In his budget mid-year briefing, Gov. Rendell cited, repeatedly, a Pew study on states’ fiscal outlook. While it is true that Pennsylvania is in better shape than states like California or New York, in terms of budget deficits, the Pew study says little about Pennsylvania’s fiscal health.
For instance, the Pew study gives states low grades if they limit spending increases and tax hikes.
Seventeen states require a supermajority vote by their legislature to enact tax increases, budget bills or both. We looked at supermajority requirements to enact tax increases because finance experts generally agree that this institutional arrangement significantly reduces taxes or constrains a state’s ability to generate greater revenue by increasing taxes.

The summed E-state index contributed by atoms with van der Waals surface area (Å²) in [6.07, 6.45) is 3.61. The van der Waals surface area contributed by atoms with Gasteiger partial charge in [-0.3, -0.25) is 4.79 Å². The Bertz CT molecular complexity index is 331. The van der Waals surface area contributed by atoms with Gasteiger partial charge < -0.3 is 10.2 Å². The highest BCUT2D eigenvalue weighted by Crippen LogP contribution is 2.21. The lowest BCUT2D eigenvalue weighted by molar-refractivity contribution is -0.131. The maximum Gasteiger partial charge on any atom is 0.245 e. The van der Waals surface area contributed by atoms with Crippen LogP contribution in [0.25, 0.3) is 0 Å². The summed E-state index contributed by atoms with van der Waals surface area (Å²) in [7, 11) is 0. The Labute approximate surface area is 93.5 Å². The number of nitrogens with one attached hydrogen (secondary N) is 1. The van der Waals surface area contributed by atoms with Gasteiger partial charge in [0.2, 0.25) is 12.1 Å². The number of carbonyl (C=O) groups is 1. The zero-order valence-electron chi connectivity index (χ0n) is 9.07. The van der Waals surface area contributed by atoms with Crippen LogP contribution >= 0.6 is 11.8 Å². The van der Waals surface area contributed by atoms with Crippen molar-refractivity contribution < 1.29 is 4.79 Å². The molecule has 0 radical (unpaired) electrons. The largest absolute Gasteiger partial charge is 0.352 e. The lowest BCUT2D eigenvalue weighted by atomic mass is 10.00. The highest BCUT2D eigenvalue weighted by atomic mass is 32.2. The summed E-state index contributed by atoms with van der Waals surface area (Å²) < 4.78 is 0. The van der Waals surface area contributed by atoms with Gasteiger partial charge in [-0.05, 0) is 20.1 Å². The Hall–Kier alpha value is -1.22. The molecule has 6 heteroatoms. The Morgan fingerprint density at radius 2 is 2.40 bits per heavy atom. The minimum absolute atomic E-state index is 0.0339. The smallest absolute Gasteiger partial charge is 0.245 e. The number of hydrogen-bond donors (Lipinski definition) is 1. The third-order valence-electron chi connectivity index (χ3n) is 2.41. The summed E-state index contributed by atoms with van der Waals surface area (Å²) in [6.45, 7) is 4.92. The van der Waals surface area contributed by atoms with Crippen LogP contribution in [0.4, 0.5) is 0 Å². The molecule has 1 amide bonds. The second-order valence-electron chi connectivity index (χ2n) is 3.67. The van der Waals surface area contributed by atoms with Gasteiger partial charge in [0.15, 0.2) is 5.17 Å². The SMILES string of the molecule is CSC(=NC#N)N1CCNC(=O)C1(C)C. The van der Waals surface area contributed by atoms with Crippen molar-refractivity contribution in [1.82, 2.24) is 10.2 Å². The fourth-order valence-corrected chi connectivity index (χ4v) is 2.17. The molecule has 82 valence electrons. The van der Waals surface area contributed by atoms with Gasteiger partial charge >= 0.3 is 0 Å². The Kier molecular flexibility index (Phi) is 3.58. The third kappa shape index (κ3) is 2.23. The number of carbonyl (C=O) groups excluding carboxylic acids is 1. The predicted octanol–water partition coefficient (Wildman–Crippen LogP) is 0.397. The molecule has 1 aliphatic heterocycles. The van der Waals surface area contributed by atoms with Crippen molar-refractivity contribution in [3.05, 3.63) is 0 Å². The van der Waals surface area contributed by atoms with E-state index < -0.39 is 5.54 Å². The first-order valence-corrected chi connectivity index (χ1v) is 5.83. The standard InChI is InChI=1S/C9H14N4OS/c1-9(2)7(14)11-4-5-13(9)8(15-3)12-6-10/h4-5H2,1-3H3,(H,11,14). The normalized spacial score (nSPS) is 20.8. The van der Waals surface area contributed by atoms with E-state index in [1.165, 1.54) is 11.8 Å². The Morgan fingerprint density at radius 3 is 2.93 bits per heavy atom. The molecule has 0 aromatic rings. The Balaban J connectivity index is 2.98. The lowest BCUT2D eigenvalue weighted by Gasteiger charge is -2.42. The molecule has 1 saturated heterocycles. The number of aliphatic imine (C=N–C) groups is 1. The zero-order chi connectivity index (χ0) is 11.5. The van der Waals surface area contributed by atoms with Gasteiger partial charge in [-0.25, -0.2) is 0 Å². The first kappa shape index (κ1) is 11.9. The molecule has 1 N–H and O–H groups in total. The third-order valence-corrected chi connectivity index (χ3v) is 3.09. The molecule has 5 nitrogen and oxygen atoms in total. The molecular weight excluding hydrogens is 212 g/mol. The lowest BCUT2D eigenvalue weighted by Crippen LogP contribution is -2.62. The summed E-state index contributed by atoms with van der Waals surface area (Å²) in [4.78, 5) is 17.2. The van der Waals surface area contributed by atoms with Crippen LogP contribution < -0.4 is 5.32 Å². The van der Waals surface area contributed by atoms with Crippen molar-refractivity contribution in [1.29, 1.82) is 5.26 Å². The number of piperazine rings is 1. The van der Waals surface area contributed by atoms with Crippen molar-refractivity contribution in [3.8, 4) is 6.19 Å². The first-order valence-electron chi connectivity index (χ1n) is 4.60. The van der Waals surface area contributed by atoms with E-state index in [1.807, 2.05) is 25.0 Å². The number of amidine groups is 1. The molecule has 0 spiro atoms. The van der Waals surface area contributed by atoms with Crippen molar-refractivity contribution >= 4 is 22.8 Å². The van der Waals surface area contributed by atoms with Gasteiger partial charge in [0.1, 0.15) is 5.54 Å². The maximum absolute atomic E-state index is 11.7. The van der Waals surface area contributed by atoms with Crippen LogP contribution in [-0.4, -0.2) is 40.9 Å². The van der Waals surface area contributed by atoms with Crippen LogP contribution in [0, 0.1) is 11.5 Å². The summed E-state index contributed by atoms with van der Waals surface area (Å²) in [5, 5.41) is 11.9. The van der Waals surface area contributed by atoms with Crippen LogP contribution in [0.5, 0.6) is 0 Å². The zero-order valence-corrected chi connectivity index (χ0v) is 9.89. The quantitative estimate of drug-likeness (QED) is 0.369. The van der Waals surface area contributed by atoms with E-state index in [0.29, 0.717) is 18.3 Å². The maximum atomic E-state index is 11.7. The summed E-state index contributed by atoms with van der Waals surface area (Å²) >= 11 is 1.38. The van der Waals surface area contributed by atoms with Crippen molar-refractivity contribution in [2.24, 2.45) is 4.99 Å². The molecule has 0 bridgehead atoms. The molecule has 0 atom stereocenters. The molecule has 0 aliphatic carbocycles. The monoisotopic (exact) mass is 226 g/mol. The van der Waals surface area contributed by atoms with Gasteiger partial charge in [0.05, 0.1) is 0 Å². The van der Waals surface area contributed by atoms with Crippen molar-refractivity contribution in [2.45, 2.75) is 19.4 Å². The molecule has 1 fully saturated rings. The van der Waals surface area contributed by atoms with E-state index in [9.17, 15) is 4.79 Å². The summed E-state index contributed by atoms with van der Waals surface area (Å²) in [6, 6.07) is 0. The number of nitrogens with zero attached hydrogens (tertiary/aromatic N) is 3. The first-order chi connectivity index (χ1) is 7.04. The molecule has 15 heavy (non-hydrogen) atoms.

In other words, Pennsylvania is in better shape because it is easier to raise taxes going forward.
Several of the other measures in the Pew report aren’t very useful either:
- They are backward looking on economic decline during the recession. Given that, states like Pennsylvania that tend to enter recession and leave recessions late will look better. It also doesn’t consider looming costs (e.g. pensions) or state rainy day funds, that I can tell.
- Foreclosure rate is a variable. Making states like Florida, Arizona, and Nevada, that were hit hard by housing crisis look bad. But that is the only sector of the economy they look at, states that didn’t have a housing boom (Pennsylvania, Michigan, Ohio) will look better, even though these states – especially the latter two – have been decimated in other sectors of their economy like automotive manufacturing.
Click here for our news release on the Pennsylvania budget mid-year briefing.